It’s no secret that Maurizio Gucci and Patrizia Reggiani’s relationship was destructive, especially after watching the award-winning film House of Gucci, that gave us a glimpse of their volatile relationship, before and after their divorce. After sitting down with the Sara Forden, we wanted to know more about the environment in Milan at the time of Maurizio’s tragic murder, and who better to ask than the woman who lived through the events and wrote an entire book about it? The New York Best Selling author also shared her personal thoughts on Patrizia, and whether or not she ever sympathised with her.
You were a fashion business reporter back when Maurizio was murdered in 1995. What do you remember about the Gucci brand at the time?
In those years, Gucci was not a frontier name. The thing that got my attention was when I went to Maurizio Gucci’s first press conference in 1991, where he announced that he had taken control of Gucci, he had bought out his relatives, he had brought in Investcorp, and was relaunching Gucci as Italy’s Hermès. He wanted to take it to the top of the luxury goods pyramid. He rattled off sales figures and he talked about the style. They hired Tom Ford and they started producing womenswear. His first collection for was a very classic, kind of Audrey Hepburn type of look. It wasn’t until after Maurizio was gone and Investcorp had bought him out that Tom Ford kind of hit with his very focused, sexy, edgy designs.
Was it public knowledge in Milan at the time that he had had problems with his ex-wife? Were no fingers pointed at her at the time?
That’s a great question because she had actually been very public about how angry she was. She had said to people at dinner parties, ‘will somebody kill my husband for me?’ To the point where her lawyer overheard her saying this and actually wrote her a cease-and-desist letter, and said she had to stop because it was serious. She had actually conducted a smear campaign in the media against him in ’93. I had actually gone to interview her at that time, because she had called up my editors and said she wanted to give an interview. It was a complete hit job on Maurizio. So we never ended up publishing the interview because it wasn’t in line with our editorial direction. But I had heard it firsthand from her, how angry she was. It was very clear that she was very personally attached, still to the company, even though at that time, they were divorced and she was no longer a ‘signora Gucci.’ But nobody really took her seriously, I think.
Did you ever at any point sympathise with Patrizia?
I think we can’t really sympathize with her. We can’t condone what she did. Everybody has choices and there are many other choices that she could have made. So I really want to draw a line there. But I think as a writer, and as a person, we can try to understand how the woman could get to the point where she got. So, as I’m portraying her character, I need to try to get inside her head, and sort of show what’s motivating her. So, I tried to do that, both through interviewing people who knew her and Maurizio, and knew their relationship. The prison authorities wouldn’t let me talk to her, but I wrote to her in jail. So we had a correspondence and she shared with me her feelings about Maurizio, in the early days. Then a lot of material came out about her in the trial, including a psychological evaluation, which goes to explain how she perceived the events in her life. The panel’s psychologists found that she had a narcissistic personality disorder, whereby when everything was going well for her, she was fine, but when life started to turn against her, the way she reacted, outsized her. She felt that things that maybe were not directed at her were personal, wrongs. So when Maurizio lost the company, she said things like, ‘he should not have done that to me.’ She perceived it as an attack on her, and then that fomented her anger and her obsession. She also had reason to be angry at him. I mean, when she went into the hospital, she had a brain tumor that ultimately was found to be benign, and she recovered from it, but he didn’t show up. So the hurt that she felt, I think that festered with her, and she said, even though weren’t married anymore, ‘I’m still the mother of his daughters, and how could he not come because I didn’t know if I was coming out alive?’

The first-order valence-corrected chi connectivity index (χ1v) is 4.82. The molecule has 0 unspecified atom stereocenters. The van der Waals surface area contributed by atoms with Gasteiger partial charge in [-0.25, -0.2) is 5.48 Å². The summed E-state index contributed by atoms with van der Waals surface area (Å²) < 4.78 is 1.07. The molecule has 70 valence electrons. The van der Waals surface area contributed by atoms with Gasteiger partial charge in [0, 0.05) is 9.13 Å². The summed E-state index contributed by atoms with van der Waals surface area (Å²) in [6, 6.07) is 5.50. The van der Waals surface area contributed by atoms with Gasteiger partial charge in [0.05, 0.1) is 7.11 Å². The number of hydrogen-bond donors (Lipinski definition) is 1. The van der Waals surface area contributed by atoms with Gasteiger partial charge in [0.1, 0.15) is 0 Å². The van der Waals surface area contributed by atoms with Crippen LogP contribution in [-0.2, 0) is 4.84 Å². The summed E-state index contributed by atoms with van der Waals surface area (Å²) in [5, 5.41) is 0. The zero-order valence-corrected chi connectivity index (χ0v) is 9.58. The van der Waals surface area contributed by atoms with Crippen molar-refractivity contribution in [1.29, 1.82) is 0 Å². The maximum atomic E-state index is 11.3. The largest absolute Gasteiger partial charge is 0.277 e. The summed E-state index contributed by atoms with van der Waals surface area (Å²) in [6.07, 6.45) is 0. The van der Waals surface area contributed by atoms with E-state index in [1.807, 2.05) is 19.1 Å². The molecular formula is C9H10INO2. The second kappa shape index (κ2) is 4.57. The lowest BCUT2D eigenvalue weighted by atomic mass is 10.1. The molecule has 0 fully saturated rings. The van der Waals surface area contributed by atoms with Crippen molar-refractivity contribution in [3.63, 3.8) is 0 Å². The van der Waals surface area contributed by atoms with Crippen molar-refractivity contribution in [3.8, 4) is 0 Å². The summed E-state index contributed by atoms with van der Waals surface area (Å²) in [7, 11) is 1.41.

The Italian phrase is, chiaroscuro: black and white. One of the questions that I had was, was she evil? There were people who I interviewed who said that she’s evil, but then you go back and look at her story, and there’s also a reason she became the person that she became. Going into her very humble beginnings, and her mother pushing her to marry not only a wealthy man, but a man with a big name. Then she’s catapulted into this Milanese society, which is not a warm and fuzzy place. It’s almost, I would say, not cutthroat, but they’re very marked rules about how to behave and who to socialize with and she was considered from the wrong side of the tracks.